Wednesday, February 6, 2013
This week’s top picks: TV, DVD and CD.
Her Majesty’s Prison Aylesbury
Monday February 18, 9.00pm
Aylesbury prison’s inmates make for some unsettling statistics.
Home to Britain’s most dangerous young criminals, one in five is serving a life sentence for crimes so heinous that the public need protection from these individuals.
Scarier still, Aylesbury’s oldest prisoners are just 21.
Programme makers, Wild Pictures, have won critical acclaim for their previous work in Strangeways, Holloway and Wormwood Scrubs prisons and were given unprecedented access at Aylesbury prison, Buckinghamshire, over four months to make this two part documentary for ITV.
Officers battle daily to keep control over the rapists, paedophiles and gang members who may never again see outside the prison walls, as well as the perhaps more difficult task of rebuilding the lives of the young men who will.
The Perks of Being a Wallflower
Stephen Chobsky’s novel, The Perks of Being a Wallflower, was quickly elevated to Modern Classic status and, thirteen years later, Chobsky himself directed intelligent outsider, Charlie (Logan Lerman), and accepting high school seniors, Sam (Emma ‘Hermione’ Watson) and Patrick (Ezra Miller, We Need to Talk About Kevin) in the cinematic adaptation of his coming of age tale, which is now available on DVD.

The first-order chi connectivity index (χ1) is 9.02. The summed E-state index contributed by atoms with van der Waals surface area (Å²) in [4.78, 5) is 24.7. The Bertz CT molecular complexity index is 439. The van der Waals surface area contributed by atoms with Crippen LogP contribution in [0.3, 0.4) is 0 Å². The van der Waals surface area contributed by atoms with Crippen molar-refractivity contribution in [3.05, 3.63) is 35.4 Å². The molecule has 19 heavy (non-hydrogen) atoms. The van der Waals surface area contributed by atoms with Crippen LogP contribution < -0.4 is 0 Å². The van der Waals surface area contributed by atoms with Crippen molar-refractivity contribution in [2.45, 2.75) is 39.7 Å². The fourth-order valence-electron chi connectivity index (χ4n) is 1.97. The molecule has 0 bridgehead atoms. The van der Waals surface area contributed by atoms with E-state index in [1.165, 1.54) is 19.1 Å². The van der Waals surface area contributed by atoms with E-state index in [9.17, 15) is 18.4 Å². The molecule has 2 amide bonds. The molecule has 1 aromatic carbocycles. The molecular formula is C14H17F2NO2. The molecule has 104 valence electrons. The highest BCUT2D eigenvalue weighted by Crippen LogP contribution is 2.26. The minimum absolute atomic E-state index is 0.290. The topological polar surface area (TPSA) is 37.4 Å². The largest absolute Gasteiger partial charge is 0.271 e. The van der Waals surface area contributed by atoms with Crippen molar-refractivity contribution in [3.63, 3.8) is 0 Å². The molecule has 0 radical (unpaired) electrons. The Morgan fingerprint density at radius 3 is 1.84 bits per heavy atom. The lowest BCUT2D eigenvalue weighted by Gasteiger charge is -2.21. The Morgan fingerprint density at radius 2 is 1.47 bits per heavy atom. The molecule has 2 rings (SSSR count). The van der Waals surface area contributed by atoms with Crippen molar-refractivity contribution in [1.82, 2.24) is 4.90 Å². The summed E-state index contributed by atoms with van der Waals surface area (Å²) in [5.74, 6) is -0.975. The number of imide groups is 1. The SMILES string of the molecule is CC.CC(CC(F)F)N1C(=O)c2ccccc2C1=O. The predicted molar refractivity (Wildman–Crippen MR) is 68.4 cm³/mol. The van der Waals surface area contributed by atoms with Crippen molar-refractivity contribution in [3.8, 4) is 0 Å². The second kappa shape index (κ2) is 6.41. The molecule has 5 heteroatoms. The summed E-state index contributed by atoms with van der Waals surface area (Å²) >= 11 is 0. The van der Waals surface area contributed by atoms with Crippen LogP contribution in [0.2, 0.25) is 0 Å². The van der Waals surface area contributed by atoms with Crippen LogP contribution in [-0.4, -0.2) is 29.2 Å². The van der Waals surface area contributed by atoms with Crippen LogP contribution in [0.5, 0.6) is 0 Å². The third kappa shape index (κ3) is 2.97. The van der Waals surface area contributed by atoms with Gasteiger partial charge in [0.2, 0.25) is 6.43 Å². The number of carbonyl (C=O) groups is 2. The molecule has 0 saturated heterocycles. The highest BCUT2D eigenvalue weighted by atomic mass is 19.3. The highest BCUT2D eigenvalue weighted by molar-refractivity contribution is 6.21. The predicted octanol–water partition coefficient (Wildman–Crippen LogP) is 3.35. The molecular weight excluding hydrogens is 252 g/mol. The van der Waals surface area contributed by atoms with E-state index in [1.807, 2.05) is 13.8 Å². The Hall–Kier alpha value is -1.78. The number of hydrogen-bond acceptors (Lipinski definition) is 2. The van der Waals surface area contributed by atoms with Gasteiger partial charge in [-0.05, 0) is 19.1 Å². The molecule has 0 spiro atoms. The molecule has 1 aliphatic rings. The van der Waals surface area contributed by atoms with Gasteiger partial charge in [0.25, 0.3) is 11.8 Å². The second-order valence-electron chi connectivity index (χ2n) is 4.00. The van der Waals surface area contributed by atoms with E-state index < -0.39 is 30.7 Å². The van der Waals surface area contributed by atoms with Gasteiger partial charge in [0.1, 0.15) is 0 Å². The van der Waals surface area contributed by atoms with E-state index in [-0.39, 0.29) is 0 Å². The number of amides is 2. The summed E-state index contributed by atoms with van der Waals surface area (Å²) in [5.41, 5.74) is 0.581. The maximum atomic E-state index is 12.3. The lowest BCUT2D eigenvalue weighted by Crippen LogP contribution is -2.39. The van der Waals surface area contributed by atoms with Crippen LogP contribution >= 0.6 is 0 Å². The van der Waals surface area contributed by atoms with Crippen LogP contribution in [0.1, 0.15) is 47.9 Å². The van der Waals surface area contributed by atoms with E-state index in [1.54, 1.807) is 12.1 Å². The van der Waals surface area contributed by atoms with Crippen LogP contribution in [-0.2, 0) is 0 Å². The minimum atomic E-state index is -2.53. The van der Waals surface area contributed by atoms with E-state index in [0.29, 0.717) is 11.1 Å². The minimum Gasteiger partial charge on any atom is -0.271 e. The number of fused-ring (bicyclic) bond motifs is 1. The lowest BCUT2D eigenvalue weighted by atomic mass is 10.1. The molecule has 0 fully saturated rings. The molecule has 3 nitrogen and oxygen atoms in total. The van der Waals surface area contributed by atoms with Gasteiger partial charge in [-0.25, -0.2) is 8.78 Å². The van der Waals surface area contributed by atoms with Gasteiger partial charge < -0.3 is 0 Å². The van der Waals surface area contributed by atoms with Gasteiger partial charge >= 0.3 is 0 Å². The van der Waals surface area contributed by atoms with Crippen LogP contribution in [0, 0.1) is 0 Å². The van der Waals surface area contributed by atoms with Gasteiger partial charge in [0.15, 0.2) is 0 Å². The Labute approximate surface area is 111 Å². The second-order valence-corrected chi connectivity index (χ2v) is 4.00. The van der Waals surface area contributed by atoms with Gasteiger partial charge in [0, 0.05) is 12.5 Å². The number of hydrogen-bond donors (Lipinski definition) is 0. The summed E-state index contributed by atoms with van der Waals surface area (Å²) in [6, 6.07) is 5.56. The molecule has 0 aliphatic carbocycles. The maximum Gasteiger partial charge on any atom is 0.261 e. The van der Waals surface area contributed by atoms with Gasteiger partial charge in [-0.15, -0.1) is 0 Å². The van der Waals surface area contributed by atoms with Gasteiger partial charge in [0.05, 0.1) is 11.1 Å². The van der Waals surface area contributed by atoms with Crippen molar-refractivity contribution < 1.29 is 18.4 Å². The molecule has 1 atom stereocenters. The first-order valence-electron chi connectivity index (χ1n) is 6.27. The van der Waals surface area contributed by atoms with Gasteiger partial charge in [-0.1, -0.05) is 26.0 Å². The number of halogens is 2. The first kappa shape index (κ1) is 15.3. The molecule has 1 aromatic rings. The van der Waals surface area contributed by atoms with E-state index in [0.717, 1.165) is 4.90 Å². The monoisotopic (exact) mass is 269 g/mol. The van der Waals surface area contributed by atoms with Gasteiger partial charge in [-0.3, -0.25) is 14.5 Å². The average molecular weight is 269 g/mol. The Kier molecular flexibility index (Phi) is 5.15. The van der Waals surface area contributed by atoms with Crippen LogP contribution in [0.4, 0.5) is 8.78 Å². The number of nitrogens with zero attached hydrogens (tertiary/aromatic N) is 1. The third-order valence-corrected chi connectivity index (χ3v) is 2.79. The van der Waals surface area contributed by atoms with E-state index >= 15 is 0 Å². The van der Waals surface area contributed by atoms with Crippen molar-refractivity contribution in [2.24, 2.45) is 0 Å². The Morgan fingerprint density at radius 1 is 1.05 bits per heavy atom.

The soundtrack does not mirror that of the book however, which will upset fans of the original literary incarnation of Perks, seeing as it was such an integral part of the story, but its celebration of the power of the introvert will exonerate anyone who ever felt marginalised, unsure of themselves or alone.
Of course the film cannot capture every subtle side-story woven into the book, but if this big-screen portrayal introduces more young people to the themes and issues therein, that can be let slide.
Girl on Fire
In the last couple of months Alicia Keys opened Super Bowl 2013 and saw her latest album, Girl on Fire, hit Number 1 in the US, her fifth consecutive album to do so.
She’s back to her basic best with piano ballad, Brand New Kind of Me, the lyrics of which don’t escape her Hell’s Kitchen-cultivated pride but are influenced with a softer, prettier, radio-friendly arrangement thanks to unofficial host of the London Olympics, Emelie Sande, who co-wrote the track.
Keys’ new husband, Swizz Beatz, did the best job of all her collaborative producers on New Day, the only track on the album you can dance to and Nicki Minaj injects some much needed excitement into the album version of the caterwauling single, Girl on Fire.
Other than this Girl on Fire will be exactly what Keys’ core fan base are after.....more of the same.